Journal of forensic and legal medicine

Biomarkers of recent drinking, retrograde extrapolation of blood-alcohol concentration and plasma-to-blood distribution ratio in a case of driving under the influence of alcohol.

PMID 21663869


This case report describes the police investigation of a road-traffic accident involving a collision at night (01.00 am) between a car and a truck in which a passenger in the car was killed. The driver of the truck was found responsible for the crash although a roadside breath-alcohol test was negative (<0.1 mg/L breath or 20 mg/100 mL blood). Because of injuries sustained in the crash, the female driver of the car was not breath-tested at the time but was transported to a local hospital for emergency treatment. After swabbing the skin with isopropanol an indwelling catheter was inserted at 01.40 am. A blood sample was taken at 02.10 am and the plasma portion contained 8 mmol/L ethanol according to analysis at the hospital clinical laboratory using a gas chromatographic method. Another blood sample was taken at 05.45 am for analysis of ethanol at a forensic toxicology laboratory, although the result was negative (<10 mg/100 mL). The police authorities wanted an explanation for the discrepancy between the clinical and forensic laboratory results and inquired whether the driver of the car was above the legal alcohol limit (>20 mg/100 mL) at the time of the crash. The scientific basis for converting a plasma-ethanol concentration into a blood-ethanol concentration and back extrapolation of the driver's blood-alcohol concentration (BAC) is explained. The risk of contaminating a blood sample by swabbing the skin with isopropanol is discussed along with the use of alcohol biomarkers (ethyl glucuronide and ethyl sulphate) as evidence of recent drinking.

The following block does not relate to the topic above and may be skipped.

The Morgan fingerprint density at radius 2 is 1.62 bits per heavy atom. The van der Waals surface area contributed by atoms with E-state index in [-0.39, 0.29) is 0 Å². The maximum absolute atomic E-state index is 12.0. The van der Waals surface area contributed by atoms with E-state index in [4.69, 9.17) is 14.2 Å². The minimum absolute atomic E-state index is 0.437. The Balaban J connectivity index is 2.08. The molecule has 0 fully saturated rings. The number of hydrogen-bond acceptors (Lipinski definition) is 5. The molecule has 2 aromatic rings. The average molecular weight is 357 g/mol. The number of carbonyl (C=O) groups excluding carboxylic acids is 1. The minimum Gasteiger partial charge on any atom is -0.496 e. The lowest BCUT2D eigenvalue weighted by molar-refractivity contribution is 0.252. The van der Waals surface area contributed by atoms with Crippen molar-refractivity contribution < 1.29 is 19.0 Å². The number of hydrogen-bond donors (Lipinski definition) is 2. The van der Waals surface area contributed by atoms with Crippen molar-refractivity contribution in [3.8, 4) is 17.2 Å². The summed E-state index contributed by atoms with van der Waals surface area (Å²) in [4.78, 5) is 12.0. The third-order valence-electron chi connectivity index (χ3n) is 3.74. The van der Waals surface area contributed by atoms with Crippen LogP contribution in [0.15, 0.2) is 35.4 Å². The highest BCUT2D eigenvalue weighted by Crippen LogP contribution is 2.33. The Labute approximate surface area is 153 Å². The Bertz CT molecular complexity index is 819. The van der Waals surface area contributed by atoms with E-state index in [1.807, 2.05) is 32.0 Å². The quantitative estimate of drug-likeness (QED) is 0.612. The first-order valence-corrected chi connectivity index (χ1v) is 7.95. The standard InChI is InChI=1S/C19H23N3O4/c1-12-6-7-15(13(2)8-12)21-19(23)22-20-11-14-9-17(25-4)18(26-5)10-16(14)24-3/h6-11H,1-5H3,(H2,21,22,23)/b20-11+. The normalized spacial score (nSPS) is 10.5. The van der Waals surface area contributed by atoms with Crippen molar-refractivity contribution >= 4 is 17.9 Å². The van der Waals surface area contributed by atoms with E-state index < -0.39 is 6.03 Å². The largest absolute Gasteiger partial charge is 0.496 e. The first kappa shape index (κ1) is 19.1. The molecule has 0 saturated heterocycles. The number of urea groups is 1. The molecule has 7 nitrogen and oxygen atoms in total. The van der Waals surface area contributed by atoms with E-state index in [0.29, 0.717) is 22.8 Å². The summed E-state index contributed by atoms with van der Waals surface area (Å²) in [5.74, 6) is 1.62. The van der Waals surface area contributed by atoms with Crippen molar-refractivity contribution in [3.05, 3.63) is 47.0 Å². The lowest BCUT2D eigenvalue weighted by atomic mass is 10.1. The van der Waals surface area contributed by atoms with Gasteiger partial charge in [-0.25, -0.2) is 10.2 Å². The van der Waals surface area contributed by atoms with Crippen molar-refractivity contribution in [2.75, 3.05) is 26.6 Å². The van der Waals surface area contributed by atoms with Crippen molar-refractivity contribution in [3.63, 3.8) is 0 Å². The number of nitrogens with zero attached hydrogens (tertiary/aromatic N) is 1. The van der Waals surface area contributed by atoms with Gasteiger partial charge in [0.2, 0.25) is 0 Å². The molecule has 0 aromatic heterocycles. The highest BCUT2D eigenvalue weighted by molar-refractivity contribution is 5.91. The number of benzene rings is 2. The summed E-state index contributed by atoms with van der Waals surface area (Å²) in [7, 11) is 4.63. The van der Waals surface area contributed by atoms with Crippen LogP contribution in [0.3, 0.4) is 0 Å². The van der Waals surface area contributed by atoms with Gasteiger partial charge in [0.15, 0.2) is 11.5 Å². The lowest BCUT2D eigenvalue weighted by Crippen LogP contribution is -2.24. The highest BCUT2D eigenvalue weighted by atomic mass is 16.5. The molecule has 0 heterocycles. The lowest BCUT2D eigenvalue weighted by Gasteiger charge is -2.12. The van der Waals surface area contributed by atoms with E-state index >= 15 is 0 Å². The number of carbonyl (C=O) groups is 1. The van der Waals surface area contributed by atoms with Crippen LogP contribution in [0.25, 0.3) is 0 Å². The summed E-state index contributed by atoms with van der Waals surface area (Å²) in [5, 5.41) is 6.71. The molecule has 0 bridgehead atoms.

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Diethyl sulfate, 98%